George Wurtzel, the new Construction Manager at Enchanted Hills Camp for the Blind, can tell a tale or two.
“I have lots of stories, it can overwhelm people. [For example,] I was on the 1980 USA Cross Country Ski Team in the Para-Olympics in Geilo, Norway. I was an exchange student in Japan; my art was featured at the Museum of Contemporary Art Detroit; I ran a thriving furniture/woodworking shop; I’ve raised Arabian horses and I’ve flown a plane…I’ve done a lot of different things. I’m blind, but that isn’t what defines me, it’s my accomplishments and actions that make me who I am, a feisty guy with an unquenchable thirst for adventure.”
George attended the Michigan School for the Blind from 2nd to 11th grade, where he learned mechanical and carpentry skills and learned to cross country ski. Eventually, “I started my own millwork shop and went to college to learn production furniture making, where I was later employed constructing high-end furniture prototypes. I also designed the triangular wooden display cases for veteran’s flags which have sold over a million pieces. Later I started and ran a kitchen cabinet and countertop fabrication business and became a licensed builder and remodeled many homes.”
More recently, George gained significant experience in a camp setting when he was hired to be Executive Director of Opportunities Unlimited for the Blind and also developed innovative programs at Camp Tuhsmeheta, a camp run by blind people for the blind in Michigan. George’s years of experience working at camps and in the blindness field mean that George will play many critical roles at Enchanted Hills.
George’s biggest current project for EHC is turning the dilapidated Upper Barn, once used mainly as storage, into a tactile craftsman workshop. The work is partially funded by a grant from the DeLong-Sweet Family Foundation. George continues, “Once the barn has been completed, one of the campers’ first projects will be to construct a sign honoring DeLong-Sweet’s commitment to Enchanted Hills. The beautiful spacious workplace will be named after the Foundation. In the workshop, campers will learn woodworking, pottery, ceramics, leather-work, sculpture, and any other craftsman hobbies we can fit in this lovely space. People, even people who are blind, often mistakenly think the blind cannot use table saws, nail guns, welding torches and so forth because it’s ‘too dangerous.’ With the right training, blind craftsmen and women can safely construct anything they put their minds to.”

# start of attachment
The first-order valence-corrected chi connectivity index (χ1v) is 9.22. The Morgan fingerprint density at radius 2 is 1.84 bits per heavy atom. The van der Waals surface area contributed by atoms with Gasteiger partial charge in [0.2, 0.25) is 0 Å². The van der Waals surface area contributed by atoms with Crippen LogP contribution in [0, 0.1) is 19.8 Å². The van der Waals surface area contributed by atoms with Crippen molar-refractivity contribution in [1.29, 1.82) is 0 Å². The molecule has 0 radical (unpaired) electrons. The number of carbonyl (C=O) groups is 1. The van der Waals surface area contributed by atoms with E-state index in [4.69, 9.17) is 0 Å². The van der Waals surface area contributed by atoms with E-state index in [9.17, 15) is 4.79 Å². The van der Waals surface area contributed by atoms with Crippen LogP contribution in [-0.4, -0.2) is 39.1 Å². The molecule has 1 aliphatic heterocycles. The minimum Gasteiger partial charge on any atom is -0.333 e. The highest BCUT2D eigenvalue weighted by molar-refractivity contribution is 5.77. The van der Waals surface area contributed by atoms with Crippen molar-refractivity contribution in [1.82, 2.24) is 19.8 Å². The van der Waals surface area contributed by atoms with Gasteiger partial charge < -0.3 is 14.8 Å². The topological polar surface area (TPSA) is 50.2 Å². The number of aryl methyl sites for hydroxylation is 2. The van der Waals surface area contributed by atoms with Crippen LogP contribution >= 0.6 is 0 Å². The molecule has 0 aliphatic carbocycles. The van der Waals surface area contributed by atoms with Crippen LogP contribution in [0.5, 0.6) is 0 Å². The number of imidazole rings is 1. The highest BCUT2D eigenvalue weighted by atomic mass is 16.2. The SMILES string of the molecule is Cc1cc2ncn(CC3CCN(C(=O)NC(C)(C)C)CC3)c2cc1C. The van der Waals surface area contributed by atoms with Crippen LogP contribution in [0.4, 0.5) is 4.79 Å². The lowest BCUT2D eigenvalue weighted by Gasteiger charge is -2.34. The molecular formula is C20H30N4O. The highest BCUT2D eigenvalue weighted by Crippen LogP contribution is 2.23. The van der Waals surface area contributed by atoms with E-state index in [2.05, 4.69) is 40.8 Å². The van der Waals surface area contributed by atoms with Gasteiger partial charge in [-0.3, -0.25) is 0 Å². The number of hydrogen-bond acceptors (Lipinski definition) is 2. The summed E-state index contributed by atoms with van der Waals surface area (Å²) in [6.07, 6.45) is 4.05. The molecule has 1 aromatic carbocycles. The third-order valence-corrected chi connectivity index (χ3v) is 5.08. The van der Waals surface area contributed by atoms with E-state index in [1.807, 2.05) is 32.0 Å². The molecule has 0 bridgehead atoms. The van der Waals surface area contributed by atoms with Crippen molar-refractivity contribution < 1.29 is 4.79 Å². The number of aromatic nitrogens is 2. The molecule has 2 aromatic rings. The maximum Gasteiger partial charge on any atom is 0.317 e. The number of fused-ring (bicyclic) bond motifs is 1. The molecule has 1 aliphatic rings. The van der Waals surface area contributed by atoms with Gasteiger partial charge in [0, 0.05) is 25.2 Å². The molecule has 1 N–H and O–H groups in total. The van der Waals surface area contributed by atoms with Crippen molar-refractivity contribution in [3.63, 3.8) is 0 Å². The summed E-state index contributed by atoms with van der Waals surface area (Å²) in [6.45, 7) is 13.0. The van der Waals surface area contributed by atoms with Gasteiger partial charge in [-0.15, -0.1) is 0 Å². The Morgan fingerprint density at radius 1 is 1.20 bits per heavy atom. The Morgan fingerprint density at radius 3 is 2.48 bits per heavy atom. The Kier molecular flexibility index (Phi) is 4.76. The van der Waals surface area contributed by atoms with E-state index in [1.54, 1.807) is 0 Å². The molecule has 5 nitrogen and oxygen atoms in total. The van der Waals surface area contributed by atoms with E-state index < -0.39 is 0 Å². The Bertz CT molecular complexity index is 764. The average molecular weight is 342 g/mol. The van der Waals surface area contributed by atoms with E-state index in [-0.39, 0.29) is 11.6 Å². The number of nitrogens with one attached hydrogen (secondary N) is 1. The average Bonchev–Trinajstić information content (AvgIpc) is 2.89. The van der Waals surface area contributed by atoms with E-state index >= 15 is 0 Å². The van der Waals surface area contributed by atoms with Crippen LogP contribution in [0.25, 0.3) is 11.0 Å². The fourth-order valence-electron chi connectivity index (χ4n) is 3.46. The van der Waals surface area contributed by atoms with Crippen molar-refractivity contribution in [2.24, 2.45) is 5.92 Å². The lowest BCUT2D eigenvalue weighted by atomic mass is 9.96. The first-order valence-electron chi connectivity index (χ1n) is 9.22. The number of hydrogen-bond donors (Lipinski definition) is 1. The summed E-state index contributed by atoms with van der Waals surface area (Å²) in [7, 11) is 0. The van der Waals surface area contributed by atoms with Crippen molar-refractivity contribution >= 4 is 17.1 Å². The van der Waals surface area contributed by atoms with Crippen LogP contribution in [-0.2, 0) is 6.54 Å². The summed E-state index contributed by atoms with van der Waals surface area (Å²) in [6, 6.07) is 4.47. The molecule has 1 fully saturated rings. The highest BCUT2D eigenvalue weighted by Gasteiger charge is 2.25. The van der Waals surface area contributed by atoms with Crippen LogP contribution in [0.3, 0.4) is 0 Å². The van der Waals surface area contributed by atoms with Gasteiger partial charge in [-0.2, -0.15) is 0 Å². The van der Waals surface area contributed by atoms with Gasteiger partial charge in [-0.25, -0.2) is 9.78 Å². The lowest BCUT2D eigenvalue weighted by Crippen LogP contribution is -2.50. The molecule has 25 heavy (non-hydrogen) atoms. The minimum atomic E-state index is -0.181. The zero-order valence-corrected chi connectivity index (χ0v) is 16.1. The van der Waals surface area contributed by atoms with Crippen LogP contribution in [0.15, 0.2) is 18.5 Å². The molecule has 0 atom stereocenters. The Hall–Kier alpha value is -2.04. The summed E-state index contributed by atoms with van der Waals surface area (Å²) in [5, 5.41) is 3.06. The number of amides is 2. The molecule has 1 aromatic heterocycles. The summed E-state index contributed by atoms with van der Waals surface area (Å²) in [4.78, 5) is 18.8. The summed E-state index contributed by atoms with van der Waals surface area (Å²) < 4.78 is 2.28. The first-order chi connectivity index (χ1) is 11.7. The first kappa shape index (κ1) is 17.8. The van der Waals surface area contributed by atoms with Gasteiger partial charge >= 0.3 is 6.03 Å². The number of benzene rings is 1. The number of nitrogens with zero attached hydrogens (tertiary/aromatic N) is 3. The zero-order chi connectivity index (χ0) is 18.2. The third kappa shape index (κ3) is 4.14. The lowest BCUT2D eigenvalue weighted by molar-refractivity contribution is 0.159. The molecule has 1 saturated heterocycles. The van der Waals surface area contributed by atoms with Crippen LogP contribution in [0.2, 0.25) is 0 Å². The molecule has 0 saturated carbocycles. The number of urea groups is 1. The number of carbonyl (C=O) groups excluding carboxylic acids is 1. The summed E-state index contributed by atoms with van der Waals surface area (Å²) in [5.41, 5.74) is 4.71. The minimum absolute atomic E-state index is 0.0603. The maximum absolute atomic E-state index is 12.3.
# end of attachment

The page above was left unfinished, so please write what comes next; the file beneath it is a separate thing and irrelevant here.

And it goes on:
In addition to overseeing the construction projects at Enchanted Hills and teaching the campers craftsman skills such as woodworking, George plans to be active in all programming at camp. “I raised horses, so I certainly plan to lend my expertise to the horse program and the newly created Horse Camp, where blind campers learn how to care for horses and other animal husbandry skills. I also plan to expand some of the excursions at camp to add even more variety to the campers’ experience, switching things up year after year. Blind youth arrive at Enchanted Hills itching to do incredible things like sailing a two-mast schooner; I want to be sure campers leave each year having experienced something new. I have a hard time sitting still, so I already know I’ll be running around with Rick (EHC Site Manager Rick Taggs) and Tony (Camp Director Tony Fletcher) to make camp fun, exciting, and impactful for all the campers.”
Enchanted Hills Camp for the Blind is about more than building confidence and self-esteem. Camp, for so many blind youth, is also about meeting blind friends and role models who can sit at the campfire with the kids and “blow their minds” with stories of their accomplishments. “Role Model/Mind-blower”- perhaps this should be George’s official title. Learn more about George at his website www.gmwurtzel.com or read this 2007 article in the NFB’s Braille Monitor .
If you’d like to get in touch with George, email him at email@example.com.